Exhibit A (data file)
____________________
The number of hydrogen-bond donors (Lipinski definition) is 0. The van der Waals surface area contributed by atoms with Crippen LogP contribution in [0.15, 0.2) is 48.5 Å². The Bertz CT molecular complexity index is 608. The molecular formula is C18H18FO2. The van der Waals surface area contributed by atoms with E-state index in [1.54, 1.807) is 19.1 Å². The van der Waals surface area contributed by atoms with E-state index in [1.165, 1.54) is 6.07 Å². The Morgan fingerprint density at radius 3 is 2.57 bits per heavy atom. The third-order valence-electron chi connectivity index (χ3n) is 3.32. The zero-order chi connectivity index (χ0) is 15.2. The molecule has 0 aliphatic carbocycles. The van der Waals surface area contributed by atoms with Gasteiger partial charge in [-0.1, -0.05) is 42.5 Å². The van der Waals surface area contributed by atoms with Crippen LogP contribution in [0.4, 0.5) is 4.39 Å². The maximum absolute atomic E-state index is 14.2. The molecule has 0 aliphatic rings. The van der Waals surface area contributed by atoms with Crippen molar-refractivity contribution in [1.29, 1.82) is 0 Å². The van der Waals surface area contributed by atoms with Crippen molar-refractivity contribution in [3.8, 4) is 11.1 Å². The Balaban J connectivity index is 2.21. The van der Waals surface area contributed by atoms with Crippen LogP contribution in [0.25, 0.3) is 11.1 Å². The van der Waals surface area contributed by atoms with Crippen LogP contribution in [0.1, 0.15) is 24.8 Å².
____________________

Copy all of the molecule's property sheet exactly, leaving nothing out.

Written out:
The number of hydrogen-bond donors (Lipinski definition) is 0. The van der Waals surface area contributed by atoms with Crippen LogP contribution in [0.15, 0.2) is 48.5 Å². The Bertz CT molecular complexity index is 608. The molecular formula is C18H18FO2. The van der Waals surface area contributed by atoms with E-state index in [1.54, 1.807) is 19.1 Å². The van der Waals surface area contributed by atoms with E-state index in [1.165, 1.54) is 6.07 Å². The Morgan fingerprint density at radius 3 is 2.57 bits per heavy atom. The third-order valence-electron chi connectivity index (χ3n) is 3.32. The zero-order chi connectivity index (χ0) is 15.2. The molecule has 0 aliphatic carbocycles. The van der Waals surface area contributed by atoms with Gasteiger partial charge in [-0.1, -0.05) is 42.5 Å². The van der Waals surface area contributed by atoms with Crippen LogP contribution in [0.4, 0.5) is 4.39 Å². The maximum absolute atomic E-state index is 14.2. The molecule has 0 aliphatic rings. The van der Waals surface area contributed by atoms with Crippen molar-refractivity contribution in [1.29, 1.82) is 0 Å². The van der Waals surface area contributed by atoms with Crippen molar-refractivity contribution in [3.8, 4) is 11.1 Å². The Balaban J connectivity index is 2.21. The van der Waals surface area contributed by atoms with Crippen LogP contribution in [0.25, 0.3) is 11.1 Å². The van der Waals surface area contributed by atoms with Crippen LogP contribution in [0.1, 0.15) is 24.8 Å².